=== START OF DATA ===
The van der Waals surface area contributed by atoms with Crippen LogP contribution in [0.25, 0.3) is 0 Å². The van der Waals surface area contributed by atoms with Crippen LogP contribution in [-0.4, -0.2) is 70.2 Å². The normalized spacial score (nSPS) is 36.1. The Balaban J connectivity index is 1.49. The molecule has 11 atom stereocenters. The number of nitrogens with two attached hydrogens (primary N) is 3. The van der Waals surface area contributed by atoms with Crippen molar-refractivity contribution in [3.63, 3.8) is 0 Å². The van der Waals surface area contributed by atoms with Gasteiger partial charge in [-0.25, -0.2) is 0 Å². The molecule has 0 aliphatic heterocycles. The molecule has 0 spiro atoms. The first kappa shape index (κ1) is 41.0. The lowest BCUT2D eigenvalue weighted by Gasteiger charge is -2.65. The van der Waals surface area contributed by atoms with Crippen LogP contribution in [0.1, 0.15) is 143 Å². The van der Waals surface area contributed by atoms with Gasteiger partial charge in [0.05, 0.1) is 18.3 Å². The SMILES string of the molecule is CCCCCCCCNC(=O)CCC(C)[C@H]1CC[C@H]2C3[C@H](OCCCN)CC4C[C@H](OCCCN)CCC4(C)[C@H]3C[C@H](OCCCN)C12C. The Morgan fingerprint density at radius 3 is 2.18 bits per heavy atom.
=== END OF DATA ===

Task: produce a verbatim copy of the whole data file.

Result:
The van der Waals surface area contributed by atoms with Crippen LogP contribution in [0.25, 0.3) is 0 Å². The van der Waals surface area contributed by atoms with Crippen LogP contribution in [-0.4, -0.2) is 70.2 Å². The normalized spacial score (nSPS) is 36.1. The Balaban J connectivity index is 1.49. The molecule has 11 atom stereocenters. The number of nitrogens with two attached hydrogens (primary N) is 3. The van der Waals surface area contributed by atoms with Crippen molar-refractivity contribution in [3.63, 3.8) is 0 Å². The van der Waals surface area contributed by atoms with Gasteiger partial charge in [-0.25, -0.2) is 0 Å². The molecule has 0 aliphatic heterocycles. The molecule has 0 spiro atoms. The first kappa shape index (κ1) is 41.0. The lowest BCUT2D eigenvalue weighted by Gasteiger charge is -2.65. The van der Waals surface area contributed by atoms with Crippen LogP contribution in [0.1, 0.15) is 143 Å². The van der Waals surface area contributed by atoms with Gasteiger partial charge in [0.05, 0.1) is 18.3 Å². The SMILES string of the molecule is CCCCCCCCNC(=O)CCC(C)[C@H]1CC[C@H]2C3[C@H](OCCCN)CC4C[C@H](OCCCN)CCC4(C)[C@H]3C[C@H](OCCCN)C12C. The Morgan fingerprint density at radius 3 is 2.18 bits per heavy atom.